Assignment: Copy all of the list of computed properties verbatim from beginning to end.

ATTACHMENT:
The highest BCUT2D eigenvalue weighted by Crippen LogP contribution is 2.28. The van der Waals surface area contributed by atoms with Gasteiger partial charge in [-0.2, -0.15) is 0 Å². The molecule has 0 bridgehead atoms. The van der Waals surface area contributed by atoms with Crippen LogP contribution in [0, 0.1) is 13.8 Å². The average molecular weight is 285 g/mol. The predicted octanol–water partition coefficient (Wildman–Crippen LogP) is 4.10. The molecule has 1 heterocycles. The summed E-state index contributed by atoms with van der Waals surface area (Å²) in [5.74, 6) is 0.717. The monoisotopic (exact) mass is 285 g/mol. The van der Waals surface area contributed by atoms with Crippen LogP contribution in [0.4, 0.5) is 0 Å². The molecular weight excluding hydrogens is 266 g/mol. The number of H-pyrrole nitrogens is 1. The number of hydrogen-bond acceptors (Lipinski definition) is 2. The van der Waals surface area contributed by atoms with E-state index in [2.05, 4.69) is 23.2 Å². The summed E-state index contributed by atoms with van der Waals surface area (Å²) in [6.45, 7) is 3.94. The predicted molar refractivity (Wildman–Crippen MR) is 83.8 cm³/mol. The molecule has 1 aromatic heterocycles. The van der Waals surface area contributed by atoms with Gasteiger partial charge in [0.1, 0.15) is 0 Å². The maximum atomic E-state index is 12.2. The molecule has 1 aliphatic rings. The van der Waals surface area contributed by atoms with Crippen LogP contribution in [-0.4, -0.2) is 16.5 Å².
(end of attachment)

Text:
The highest BCUT2D eigenvalue weighted by Crippen LogP contribution is 2.28. The van der Waals surface area contributed by atoms with Gasteiger partial charge in [-0.2, -0.15) is 0 Å². The molecule has 0 bridgehead atoms. The van der Waals surface area contributed by atoms with Crippen LogP contribution in [0, 0.1) is 13.8 Å². The average molecular weight is 285 g/mol. The predicted octanol–water partition coefficient (Wildman–Crippen LogP) is 4.10. The molecule has 1 heterocycles. The summed E-state index contributed by atoms with van der Waals surface area (Å²) in [5.74, 6) is 0.717. The monoisotopic (exact) mass is 285 g/mol. The van der Waals surface area contributed by atoms with Crippen LogP contribution in [0.4, 0.5) is 0 Å². The molecular weight excluding hydrogens is 266 g/mol. The number of H-pyrrole nitrogens is 1. The number of hydrogen-bond acceptors (Lipinski definition) is 2. The van der Waals surface area contributed by atoms with E-state index in [2.05, 4.69) is 23.2 Å². The summed E-state index contributed by atoms with van der Waals surface area (Å²) in [6.45, 7) is 3.94. The predicted molar refractivity (Wildman–Crippen MR) is 83.8 cm³/mol. The molecule has 1 aromatic heterocycles. The van der Waals surface area contributed by atoms with Gasteiger partial charge in [0.1, 0.15) is 0 Å². The maximum atomic E-state index is 12.2. The molecule has 1 aliphatic rings. The van der Waals surface area contributed by atoms with Crippen LogP contribution in [-0.4, -0.2) is 16.5 Å².